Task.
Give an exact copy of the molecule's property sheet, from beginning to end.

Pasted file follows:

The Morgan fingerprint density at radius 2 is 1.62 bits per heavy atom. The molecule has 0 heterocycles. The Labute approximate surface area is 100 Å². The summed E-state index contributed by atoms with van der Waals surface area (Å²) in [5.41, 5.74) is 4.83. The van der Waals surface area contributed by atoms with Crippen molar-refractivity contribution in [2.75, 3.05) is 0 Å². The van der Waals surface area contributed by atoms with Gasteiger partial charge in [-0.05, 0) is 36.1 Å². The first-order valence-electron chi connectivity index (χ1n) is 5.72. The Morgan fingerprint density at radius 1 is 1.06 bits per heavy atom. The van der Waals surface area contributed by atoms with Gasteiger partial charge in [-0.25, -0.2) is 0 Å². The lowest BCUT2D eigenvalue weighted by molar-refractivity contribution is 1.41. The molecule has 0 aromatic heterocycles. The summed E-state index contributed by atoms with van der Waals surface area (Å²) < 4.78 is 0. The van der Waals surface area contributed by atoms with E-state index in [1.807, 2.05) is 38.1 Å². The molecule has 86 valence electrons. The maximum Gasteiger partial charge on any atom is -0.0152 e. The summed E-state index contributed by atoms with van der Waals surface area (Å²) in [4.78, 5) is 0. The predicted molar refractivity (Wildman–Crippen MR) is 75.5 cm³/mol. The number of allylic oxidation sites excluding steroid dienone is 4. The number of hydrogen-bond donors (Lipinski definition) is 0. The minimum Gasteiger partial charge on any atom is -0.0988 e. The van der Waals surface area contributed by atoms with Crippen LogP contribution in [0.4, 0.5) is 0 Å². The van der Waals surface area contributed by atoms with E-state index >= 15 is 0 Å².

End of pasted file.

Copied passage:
The Morgan fingerprint density at radius 2 is 1.62 bits per heavy atom. The molecule has 0 heterocycles. The Labute approximate surface area is 100 Å². The summed E-state index contributed by atoms with van der Waals surface area (Å²) in [5.41, 5.74) is 4.83. The van der Waals surface area contributed by atoms with Crippen molar-refractivity contribution in [2.75, 3.05) is 0 Å². The van der Waals surface area contributed by atoms with Gasteiger partial charge in [-0.05, 0) is 36.1 Å². The first-order valence-electron chi connectivity index (χ1n) is 5.72. The Morgan fingerprint density at radius 1 is 1.06 bits per heavy atom. The van der Waals surface area contributed by atoms with Gasteiger partial charge in [-0.25, -0.2) is 0 Å². The lowest BCUT2D eigenvalue weighted by molar-refractivity contribution is 1.41. The molecule has 0 aromatic heterocycles. The summed E-state index contributed by atoms with van der Waals surface area (Å²) < 4.78 is 0. The van der Waals surface area contributed by atoms with E-state index in [1.807, 2.05) is 38.1 Å². The molecule has 86 valence electrons. The maximum Gasteiger partial charge on any atom is -0.0152 e. The summed E-state index contributed by atoms with van der Waals surface area (Å²) in [4.78, 5) is 0. The predicted molar refractivity (Wildman–Crippen MR) is 75.5 cm³/mol. The number of allylic oxidation sites excluding steroid dienone is 4. The number of hydrogen-bond donors (Lipinski definition) is 0. The minimum Gasteiger partial charge on any atom is -0.0988 e. The van der Waals surface area contributed by atoms with Crippen LogP contribution in [0.4, 0.5) is 0 Å². The van der Waals surface area contributed by atoms with E-state index >= 15 is 0 Å².